Review: Yonder: The Cloud Catcher Chronicles 2017-07-28 12:09:02
Yonder: The Cloud Catcher Chronicles (PS4 [reviewed with a Pro], PC)
Developer: Prideful Sloth
Released: July 18, 2017
Yonder’s basic premise is a relatively simple affair. The game sets you in the role of a player-created character who, after being sent away from the island of Gemea for a number of years, return to the land at the behest of a relative. On your journey home, a terrible storm leaves you shipwrecked on the island. You soon discover that Gemea and its benevolent inhabitants are now being terrorised by a mysterious and malevolent purple haze referred to as the Murk.
By aiding the citizens of Gemea, and by utilising the power of beings known as Sprites, you can slowly dispel the Murk and aid the island’s citizenry in order to restore the land to its former glory. Does my brief rundown of the game’s story and setup sound a little barebones? There’s a good reason for that; Yonder itself doesn’t treat its narrative as a main point of focus. Instead of putting a significant emphasis on story and characterisation, the game treats its plot as a means of guiding the player around the island of Gemea, and as a way to steadily introduce them to its mechanics. Due to this, Yonder’s campaign only consists of a small handful of quests, and not much else.
That’s not to say that there aren’t any character revelations or plot details that get uncovered along the way — far from it — but these details will likely already be figured out by any player who has bothered to read the various journals scattered throughout the island. There are still good reasons to play through the story — a couple of locales as well as one of the game’s Guilds require a little bit of plot progression — but it is in no way Yonder’s focal point.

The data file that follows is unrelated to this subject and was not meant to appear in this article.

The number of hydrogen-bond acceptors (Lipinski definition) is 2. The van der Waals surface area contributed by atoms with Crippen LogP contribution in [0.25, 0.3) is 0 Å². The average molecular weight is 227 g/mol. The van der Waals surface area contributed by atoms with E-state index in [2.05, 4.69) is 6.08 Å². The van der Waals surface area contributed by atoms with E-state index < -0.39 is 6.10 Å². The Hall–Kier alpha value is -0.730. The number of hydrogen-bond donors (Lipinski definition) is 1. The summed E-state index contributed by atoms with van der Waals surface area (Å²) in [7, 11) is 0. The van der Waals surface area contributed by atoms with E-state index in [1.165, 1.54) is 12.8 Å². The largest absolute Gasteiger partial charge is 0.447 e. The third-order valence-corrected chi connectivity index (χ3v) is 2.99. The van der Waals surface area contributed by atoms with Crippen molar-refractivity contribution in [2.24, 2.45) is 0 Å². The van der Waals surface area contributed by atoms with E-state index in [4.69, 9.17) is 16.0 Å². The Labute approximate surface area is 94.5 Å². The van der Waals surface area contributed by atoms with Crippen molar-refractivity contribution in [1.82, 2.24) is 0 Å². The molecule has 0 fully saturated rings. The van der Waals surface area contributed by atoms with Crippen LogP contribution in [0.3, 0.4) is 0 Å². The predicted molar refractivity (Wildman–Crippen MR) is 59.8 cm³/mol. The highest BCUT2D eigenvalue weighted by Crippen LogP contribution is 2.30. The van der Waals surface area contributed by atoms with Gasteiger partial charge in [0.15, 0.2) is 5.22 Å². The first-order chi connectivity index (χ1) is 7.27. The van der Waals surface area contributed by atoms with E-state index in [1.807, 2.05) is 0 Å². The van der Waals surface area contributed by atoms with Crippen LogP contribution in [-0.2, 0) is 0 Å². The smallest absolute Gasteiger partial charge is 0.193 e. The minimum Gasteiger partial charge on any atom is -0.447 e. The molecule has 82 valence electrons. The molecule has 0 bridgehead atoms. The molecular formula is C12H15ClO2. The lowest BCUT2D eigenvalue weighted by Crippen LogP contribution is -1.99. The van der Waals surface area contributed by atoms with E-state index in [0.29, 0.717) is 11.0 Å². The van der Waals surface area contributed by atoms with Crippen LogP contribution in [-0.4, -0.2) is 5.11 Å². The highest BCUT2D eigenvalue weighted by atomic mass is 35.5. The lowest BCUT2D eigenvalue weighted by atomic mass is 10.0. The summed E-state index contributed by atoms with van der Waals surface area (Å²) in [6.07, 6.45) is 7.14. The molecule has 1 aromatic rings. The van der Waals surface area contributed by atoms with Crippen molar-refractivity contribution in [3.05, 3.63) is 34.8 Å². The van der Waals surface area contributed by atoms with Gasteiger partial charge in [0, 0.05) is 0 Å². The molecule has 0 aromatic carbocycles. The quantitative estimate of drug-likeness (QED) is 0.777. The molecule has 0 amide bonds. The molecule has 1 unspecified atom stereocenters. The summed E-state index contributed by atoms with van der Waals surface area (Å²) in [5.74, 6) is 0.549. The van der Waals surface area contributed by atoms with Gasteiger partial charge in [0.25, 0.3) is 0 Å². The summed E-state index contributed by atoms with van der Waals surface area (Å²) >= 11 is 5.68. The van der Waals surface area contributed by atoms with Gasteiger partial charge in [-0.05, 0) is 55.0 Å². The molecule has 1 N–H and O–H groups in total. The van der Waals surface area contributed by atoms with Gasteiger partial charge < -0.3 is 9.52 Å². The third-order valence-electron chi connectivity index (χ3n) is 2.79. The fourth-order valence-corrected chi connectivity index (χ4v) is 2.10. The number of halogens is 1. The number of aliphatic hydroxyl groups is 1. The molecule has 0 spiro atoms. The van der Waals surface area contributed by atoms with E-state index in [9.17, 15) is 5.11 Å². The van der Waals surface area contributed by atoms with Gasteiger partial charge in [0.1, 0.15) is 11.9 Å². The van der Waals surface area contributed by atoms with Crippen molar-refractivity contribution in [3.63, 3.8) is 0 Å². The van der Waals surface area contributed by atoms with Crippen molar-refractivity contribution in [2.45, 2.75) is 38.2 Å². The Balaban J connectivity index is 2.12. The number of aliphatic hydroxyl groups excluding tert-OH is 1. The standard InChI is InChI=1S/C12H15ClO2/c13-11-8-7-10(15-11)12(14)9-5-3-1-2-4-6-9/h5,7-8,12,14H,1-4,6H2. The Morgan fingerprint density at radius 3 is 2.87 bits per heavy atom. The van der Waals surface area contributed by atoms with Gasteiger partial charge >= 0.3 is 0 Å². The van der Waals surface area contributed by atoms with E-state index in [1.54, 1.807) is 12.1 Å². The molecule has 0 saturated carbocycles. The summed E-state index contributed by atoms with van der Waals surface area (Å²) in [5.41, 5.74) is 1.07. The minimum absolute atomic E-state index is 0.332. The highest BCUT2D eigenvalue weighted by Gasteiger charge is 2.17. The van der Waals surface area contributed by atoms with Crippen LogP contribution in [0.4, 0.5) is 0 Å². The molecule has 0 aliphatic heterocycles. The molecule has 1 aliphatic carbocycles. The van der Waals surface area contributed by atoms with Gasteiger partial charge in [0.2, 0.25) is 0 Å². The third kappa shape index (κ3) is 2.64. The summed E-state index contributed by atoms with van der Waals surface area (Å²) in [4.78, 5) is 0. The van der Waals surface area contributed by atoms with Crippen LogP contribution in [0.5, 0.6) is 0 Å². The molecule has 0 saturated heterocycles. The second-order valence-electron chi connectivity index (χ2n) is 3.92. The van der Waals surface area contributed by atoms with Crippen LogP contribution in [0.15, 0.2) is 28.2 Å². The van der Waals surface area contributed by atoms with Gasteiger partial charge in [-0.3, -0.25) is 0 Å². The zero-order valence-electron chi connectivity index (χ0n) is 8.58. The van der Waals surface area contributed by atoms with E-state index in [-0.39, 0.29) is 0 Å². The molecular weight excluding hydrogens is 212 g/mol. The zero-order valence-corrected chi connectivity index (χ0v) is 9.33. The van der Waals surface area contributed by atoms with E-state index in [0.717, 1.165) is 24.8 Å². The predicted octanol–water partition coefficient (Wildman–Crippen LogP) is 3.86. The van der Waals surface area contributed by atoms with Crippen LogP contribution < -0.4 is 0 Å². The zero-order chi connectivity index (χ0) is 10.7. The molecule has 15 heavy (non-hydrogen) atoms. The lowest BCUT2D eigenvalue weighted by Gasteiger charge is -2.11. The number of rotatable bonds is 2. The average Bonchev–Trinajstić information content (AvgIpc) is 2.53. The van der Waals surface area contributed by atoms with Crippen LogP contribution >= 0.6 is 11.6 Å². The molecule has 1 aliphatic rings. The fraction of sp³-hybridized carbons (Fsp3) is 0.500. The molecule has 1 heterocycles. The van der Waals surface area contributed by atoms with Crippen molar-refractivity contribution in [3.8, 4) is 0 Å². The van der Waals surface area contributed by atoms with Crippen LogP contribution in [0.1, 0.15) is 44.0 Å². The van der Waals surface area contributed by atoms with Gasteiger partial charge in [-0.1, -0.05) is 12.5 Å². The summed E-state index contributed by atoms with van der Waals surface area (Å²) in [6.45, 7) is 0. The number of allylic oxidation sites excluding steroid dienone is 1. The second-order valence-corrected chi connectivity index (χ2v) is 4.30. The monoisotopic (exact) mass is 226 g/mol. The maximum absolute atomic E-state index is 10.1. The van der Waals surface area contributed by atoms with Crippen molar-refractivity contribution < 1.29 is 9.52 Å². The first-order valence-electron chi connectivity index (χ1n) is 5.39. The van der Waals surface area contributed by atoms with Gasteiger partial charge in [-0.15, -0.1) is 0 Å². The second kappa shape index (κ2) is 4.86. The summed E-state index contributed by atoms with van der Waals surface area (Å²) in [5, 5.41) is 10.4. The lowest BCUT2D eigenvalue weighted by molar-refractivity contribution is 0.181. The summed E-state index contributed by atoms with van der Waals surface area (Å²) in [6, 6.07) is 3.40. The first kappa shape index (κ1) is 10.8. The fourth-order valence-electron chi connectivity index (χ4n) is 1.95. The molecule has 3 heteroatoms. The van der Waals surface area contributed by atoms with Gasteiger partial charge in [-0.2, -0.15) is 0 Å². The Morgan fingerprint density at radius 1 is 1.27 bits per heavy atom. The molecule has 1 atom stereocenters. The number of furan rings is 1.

If it wasn’t already evident, Yonder’s story didn’t exactly resonate with me all that much. That’s not to say that it’s inherently awful — it does serve its purpose of steadily introducing players to new locales and mechanics quite admirably — but I found it to be a little threadbare. Thankfully, Yonder more than compensates for its lacklustre narrative with its gameplay and with Gemea, itself.
It wasn’t long after firing up my review copy of Yonder for the first time that I found myself straying from the beaten path and throwing its narrative by the wayside in order to explore the rather sizable open environment of Gemea on my own. I spent hours upon hours of my time aiding the citizens that I came across, hunting for collectables such as cats (which are needed for a crazy cat lady-themed quest) and Sprites (which allow you to dispel Murk), discovering farmland to cultivate using Yonder’sHarvest Moon-like farming system, as well as gathering resources for trading and for crafting.